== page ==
My English friends keep pointing out British celebrities here at the Edinburgh Fringe that I didn’t know were celebrities:
“Hey, look behind you. That’s Ruby Wax!”
“Who’s Ruby Wax?”
“Are you serious? She’s been on the telly for years.”
“Sorry, but I’m not familiar with British television celebrities.”
“But she’s an American!”
“But she’s only on TV in the UK, right?”
“She’s gone now! Couldn’t you just pretend to get excited? Hey, look, that’s Richard Herring!”
“Who’s Richard Herring?”
I’ve enjoyed their frustration so much that I’ve extended my ignorance to American celebrities as well:
“Hey, Paul, I just saw John Malkovich and Julian Sands.”
“I told you I don’t know any British TV stars.”
“John Malkovich is an American!”
“But he’s on British TV, right?”
“He’s a major movie star!”
“Then why is he doing British TV?”
Michael Winslow, the voice comedian from the Police Academy movies, shares the same venue as our show. I thought about going to see him when I saw his ad in a Fringe magazine touting him as the “Man of 1000 Voices”, but later in the week I saw posters proclaiming him to be the “Man of 10,000 Voices”. I just find it incredibly hard to believe that he learned another 9,000 voices in the short time he has been here.
And who is in charge of verifying whether he can really do 10,000 voices? A high number like 10,000 stretches believability, but if he thought audiences would be attracted above all by quantity, I would have recommended he choose an idiosyncratic number like the “Man of 5,758 Voices”, a number so random that you automatically assume it must be true.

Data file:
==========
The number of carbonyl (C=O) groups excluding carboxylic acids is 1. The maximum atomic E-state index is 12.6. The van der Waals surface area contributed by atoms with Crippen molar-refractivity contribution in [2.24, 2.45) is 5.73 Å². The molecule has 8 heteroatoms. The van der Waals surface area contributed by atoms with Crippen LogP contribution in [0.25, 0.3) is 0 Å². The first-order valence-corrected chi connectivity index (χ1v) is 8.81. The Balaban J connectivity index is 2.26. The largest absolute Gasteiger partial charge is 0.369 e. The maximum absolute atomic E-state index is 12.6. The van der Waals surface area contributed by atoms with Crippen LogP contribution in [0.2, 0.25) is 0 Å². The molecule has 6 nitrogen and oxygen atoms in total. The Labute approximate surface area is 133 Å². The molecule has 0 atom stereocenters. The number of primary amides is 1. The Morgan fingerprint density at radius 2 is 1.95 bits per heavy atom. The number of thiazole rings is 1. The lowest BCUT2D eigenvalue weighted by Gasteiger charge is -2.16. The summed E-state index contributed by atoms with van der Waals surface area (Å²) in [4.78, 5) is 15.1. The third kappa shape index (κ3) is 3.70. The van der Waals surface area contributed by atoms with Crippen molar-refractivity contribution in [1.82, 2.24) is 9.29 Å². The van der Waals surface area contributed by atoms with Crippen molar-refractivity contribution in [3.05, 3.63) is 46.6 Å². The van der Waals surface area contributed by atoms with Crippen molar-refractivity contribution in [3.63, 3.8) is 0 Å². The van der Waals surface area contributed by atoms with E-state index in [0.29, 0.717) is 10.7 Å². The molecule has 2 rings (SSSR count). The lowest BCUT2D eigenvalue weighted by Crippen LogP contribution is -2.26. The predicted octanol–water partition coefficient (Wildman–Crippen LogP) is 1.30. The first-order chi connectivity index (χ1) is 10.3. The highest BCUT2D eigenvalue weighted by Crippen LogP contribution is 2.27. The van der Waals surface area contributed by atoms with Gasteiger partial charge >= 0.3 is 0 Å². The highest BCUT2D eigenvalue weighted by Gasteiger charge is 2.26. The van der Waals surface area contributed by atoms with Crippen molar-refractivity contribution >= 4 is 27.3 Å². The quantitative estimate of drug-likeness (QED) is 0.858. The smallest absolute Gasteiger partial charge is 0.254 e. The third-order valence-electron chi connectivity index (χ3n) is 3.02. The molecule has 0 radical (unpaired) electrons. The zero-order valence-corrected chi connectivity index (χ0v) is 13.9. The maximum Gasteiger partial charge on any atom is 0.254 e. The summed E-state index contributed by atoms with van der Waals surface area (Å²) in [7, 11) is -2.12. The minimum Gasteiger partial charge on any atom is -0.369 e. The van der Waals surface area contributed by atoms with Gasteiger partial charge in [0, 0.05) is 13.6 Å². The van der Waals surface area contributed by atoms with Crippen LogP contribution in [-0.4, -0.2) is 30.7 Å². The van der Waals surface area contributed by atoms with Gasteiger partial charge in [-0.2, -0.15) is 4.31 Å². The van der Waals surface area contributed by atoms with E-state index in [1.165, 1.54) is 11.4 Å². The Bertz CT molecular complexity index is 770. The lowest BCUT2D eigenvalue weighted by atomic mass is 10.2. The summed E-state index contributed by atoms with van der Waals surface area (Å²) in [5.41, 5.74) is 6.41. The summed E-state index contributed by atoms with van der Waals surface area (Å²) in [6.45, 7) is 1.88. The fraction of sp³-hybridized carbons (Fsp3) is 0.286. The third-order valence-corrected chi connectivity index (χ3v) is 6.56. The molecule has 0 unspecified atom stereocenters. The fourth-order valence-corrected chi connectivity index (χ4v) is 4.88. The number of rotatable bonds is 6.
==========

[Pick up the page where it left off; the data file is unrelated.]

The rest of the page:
The women in Edinburgh seem especially attractive but you shouldn’t trust my judgment on who is and who isn’t good-looking because after living in China for seven years as a 6’2″ man in a country full of 5’1″ women, I now find almost every tall woman incredibly attractive. And if you give her a hair color other than black, then I’m automatically convinced she’s a model.
“That woman is so beautiful! Wow! She must be 5’10”, and she has red hair! She must be a model or something!”
“I doubt it.”
“If she’s a model, why would she be driving this bus?”
I visited Edinburgh a decade ago, and it seemed like a major city, but after living seven years in Shanghai, a city of 20-25 million people, a city like Edinburgh of only 500,000 seems tiny. Every day here I’m thrilled to bump into someone I know because I know a couple hundred people in Shanghai but I never bump into anyone ever. My excitement whenever I bump into someone probably makes me sound like I’m picking up on her/him: “Can you believe we bumped into each other again? We meet in line at a show last night south of the city center and now we’re in the east end and bump into each again. Wow! What are the chances?” Apparently, the chances are pretty good because nobody but me seems impressed.
Our play is featured at the Underbelly venue on the University of Edinburgh campus. The campus has a computer room for Underbelly performers who come and go throughout the day, oftentimes in full costume and make-up. Every morning I smile when I scan the rows of computers and find princesses, fairies, a Frank Sinatra impersonator, soldiers, and 50’s go-go dancers checking their emails.
All pictures taken by my friend Natasha.